Some hospitals are performing a large number of unnecessary hysterectomies. Here's why that's important.
By Judith Garber
Annually, about 600,000 hysterectomies are performed in the United States. It is estimated that 45 percent of women in the country will have a hysterectomy in their lifetime. This rate is even higher for Black women, who are 2.5 times more likely
Only about 10 percent of hysterectomies are performed due to a cancer diagnosis; the other 90 percent are done as treatment for non-cancerous (benign) conditions such as uterine fibroids-- growths in the uterus that can lead to heavy menstrual bleeding and pelvic pain. In most cases, fibroids disappear after menopause.
Black women are 2.5 times more likely to have a hysterectomy than White women."
For benign conditions such as fibroids, there are many alternative treatments to hysterectomy, such as removing just the fibroids, taking oral contraceptives or other medications, or (if the fibroids are not too painful or bothersome) waiting for them to go away on their own. Yet doctors may recommend hysterectomy as a first line of treatment for fibroids, especially when the patient is above childbearing age, the assumption being that after menopause, the uterus is “useless.”
In fact, the uterus and ovaries work together to regulate hormones over a woman’s lifetime. Even after menopause, the uterus helps to anchor other pelvic organs within the body. Removing the uterus can lead to bladder and bowel dysfunction, incontinence, mood swings, sexual dysfunction, back and hip problems, and chronic pain. And of course, removing the uterus ends the possibility of childbearing.
495 hospitals performed at least 50 unnecessary hysterectomies each between 2015 and 2017."
As part of the Lown Institute Hospitals Index, we ranked hospitals on their use of 13 common low-value services, one of which was unnecessary hysterectomy. Hospitals were ranked on avoiding hysterectomies based on the percentage of hysterectomies that were unnecessary and adjusted for the total volume of hysterectomies performed. For example, when two hospitals had the same rate of unnecessary hysterectomies, the hospital with larger volume received a score indicating more overuse.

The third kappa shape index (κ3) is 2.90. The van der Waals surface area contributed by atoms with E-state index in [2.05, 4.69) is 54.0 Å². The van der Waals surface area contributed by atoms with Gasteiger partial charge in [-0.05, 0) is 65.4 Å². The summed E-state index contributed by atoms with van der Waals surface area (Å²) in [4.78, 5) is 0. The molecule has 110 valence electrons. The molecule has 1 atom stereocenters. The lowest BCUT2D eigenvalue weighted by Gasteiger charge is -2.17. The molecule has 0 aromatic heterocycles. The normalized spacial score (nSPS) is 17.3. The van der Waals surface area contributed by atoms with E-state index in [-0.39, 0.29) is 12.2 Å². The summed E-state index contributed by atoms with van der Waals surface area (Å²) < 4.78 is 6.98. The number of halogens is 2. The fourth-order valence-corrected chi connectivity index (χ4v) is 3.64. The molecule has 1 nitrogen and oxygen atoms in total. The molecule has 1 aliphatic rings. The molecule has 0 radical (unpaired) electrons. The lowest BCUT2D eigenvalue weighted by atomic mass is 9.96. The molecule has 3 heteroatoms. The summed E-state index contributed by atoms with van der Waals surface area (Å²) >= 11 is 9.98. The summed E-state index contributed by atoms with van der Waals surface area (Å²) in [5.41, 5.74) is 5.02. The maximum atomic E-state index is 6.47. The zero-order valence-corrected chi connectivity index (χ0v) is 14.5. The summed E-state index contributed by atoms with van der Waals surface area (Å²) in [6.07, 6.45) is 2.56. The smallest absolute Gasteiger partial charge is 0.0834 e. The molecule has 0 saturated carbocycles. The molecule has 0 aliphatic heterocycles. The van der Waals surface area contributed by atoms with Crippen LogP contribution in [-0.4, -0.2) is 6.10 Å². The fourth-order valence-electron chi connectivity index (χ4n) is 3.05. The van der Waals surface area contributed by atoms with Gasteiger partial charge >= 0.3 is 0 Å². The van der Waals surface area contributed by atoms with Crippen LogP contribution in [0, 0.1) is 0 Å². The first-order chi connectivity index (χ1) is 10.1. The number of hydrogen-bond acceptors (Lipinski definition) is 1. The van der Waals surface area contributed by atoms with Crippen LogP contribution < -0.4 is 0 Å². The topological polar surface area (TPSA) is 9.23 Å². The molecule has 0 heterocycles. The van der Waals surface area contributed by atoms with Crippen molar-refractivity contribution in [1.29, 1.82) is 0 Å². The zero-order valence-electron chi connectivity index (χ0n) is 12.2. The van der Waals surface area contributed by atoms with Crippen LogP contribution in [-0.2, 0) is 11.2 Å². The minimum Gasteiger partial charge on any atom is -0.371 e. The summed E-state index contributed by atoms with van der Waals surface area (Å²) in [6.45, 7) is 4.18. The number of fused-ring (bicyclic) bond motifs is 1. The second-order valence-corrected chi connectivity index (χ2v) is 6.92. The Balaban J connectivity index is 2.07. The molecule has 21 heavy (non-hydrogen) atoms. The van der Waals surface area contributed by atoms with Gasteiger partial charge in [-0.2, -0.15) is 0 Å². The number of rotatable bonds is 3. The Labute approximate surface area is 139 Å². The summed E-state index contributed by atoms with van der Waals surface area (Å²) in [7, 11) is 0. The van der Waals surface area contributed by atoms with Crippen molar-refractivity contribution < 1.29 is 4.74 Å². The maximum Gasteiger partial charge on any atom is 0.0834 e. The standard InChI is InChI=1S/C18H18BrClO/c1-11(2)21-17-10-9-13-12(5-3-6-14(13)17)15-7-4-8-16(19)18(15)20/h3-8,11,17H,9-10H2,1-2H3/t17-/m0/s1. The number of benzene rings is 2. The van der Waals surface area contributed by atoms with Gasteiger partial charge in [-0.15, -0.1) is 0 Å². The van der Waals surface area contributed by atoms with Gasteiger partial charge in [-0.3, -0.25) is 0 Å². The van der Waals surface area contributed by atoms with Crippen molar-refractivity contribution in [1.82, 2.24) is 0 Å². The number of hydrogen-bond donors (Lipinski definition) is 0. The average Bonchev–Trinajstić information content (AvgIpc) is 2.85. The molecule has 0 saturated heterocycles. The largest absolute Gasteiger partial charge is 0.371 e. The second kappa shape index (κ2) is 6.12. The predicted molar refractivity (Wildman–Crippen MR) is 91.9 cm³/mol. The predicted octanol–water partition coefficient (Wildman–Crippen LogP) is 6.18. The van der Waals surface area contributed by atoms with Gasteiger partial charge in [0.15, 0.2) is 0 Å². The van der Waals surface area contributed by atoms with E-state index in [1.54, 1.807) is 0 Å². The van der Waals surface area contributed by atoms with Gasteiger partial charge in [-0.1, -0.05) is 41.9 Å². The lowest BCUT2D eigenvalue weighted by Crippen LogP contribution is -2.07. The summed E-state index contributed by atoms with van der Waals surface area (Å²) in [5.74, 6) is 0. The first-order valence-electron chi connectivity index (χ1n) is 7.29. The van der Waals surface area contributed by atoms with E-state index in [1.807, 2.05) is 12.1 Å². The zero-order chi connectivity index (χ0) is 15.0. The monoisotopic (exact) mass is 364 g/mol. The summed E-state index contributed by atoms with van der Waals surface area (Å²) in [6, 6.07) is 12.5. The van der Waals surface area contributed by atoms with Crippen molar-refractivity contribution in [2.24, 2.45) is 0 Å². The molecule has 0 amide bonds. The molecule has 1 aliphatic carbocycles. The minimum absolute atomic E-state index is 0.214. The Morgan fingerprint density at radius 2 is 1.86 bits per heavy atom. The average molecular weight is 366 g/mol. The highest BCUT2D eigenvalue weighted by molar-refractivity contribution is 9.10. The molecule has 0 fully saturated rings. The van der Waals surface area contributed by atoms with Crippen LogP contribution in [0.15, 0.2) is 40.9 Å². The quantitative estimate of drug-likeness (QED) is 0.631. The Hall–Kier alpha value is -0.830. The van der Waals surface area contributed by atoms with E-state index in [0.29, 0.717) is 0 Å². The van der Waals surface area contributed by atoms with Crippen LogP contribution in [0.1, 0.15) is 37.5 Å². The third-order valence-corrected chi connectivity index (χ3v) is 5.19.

Our analysis confirms that this procedure was commonly overused in U.S. hospitals; 1,167 hospitals performed at least 20 unnecessary hysterectomies and 495 hospitals performed at least 50. For 81 percent of hospitals, at least half of all hysterectomies performed between 2015 and 2017 were unnecessary.
There were 889 hospitals that did not perform any unnecessary hysterectomies, but 883 of these hospitals did not have the capacity to perform the procedure in the first place. Only 6 hospitals in the U.S. that could have done unnecessary hysterectomies completely refrained from doing so over the course of three years.
Among the hospitals that had the most hysterectomy overuse (see Table 1), a majority were nonprofit, large, urban teaching hospitals. However, there are many exceptions; the lowest ranked hospital in the nation for performing hysterectomies unnecessarily (meaning the most overuse) is a for-profit women’s hospital in Texas and the second-lowest is a rural nonprofit hospital in Mississippi. Fifteen of the 20 hospitals with the lowest Lown Index rankings on avoiding hysterectomy are in the South.
Table 1: Worst hospitals for hysterectomy overuse
|Hospital name||State||Hospital type||Number of hysterectomies for benign disease||Number of total hysterectomies||Percent unnecessary hysterectomies|
|The Womans Hospital of Texas||TX||For-Profit, urban, large, teaching||197||213||92%|
|North Mississippi Medical Center||MS||Nonprofit, rural, very large, teaching||149||154||97%|
|Jackson-Madison County General Hospital||TN||Nonprofit, urban, very large, teaching||139||142||98%|
|Baptist Health Medical Center-Little Rock||AR||Nonprofit, urban, very large, teaching||156||165||95%|
|Scottsdale Shea Medical Center||AZ||Nonprofit, urban, very large, teaching||209||238||88%|
|Candler Hospital||GA||Nonprofit, urban, large, non-teaching||181||202||90%|
|Medstar Washington Medical Center||DC||Nonprofit, urban, very large, teaching||181||203||89%|
|Christus Mother Frances Hospital||TX||Nonprofit, urban, very large, non-teaching||120||123||98%|
|Loma Linda University Medical Center||CA||Nonprofit, urban, very large, teaching||139||149||93%|
|Mercy Hospital St Louis||MO||Nonprofit, urban, very large, teaching||244||288||85%|
|Emory University Hospital||GA||Nonprofit, urban, very large, teaching||107||108||99%|
|Sanford Medical Center Fargo||ND||Nonprofit, urban, very large, teaching||113||116||97%|
|Forrest General Hospital||MS||Nonprofit, urban, very large, teaching||106||109||97%|
|Cookeville Regional Medical Center||TN||Nonprofit, rural, large, non-teaching||102||104||98%|
|Owensboro Health Regional Hospital||KY||Nonprofit, urban, large, teaching||98||99||99%|
|Anne Arundel Medical Center||MD||Nonprofit, urban, very large, teaching||206||241||85%|
|Essentia Health Duluth||MN||Nonprofit, urban, medium, teaching||105||109||96%|
|Christus Spohn Hospital Corpus Christi||TX||Nonprofit, urban, very large, teaching||92||92||100%|
|Tampa General Hospital||FL||Nonprofit, urban, very large, teaching||106||111||95%|
|Naples Community Hospital||FL||Nonprofit, urban, very large, non-teaching||99||102||97|
Comparing hospitals in different regions, hospitals in the Northeast are in the highest percentile rank (meaning they were least likely to perform unnecessary hysterectomies) on average (55 percent) and hospitals in the South are in the lowest (45 percent). When you look at the rankings on hysterectomy by state, the differences become starker (see Figure 1). Most states in the Northeast and West Coast (and some states in the Midwest) rank in the 50-60th percentile on average for avoiding unnecessary hysterectomy, while states in the South and West perform comparatively worse.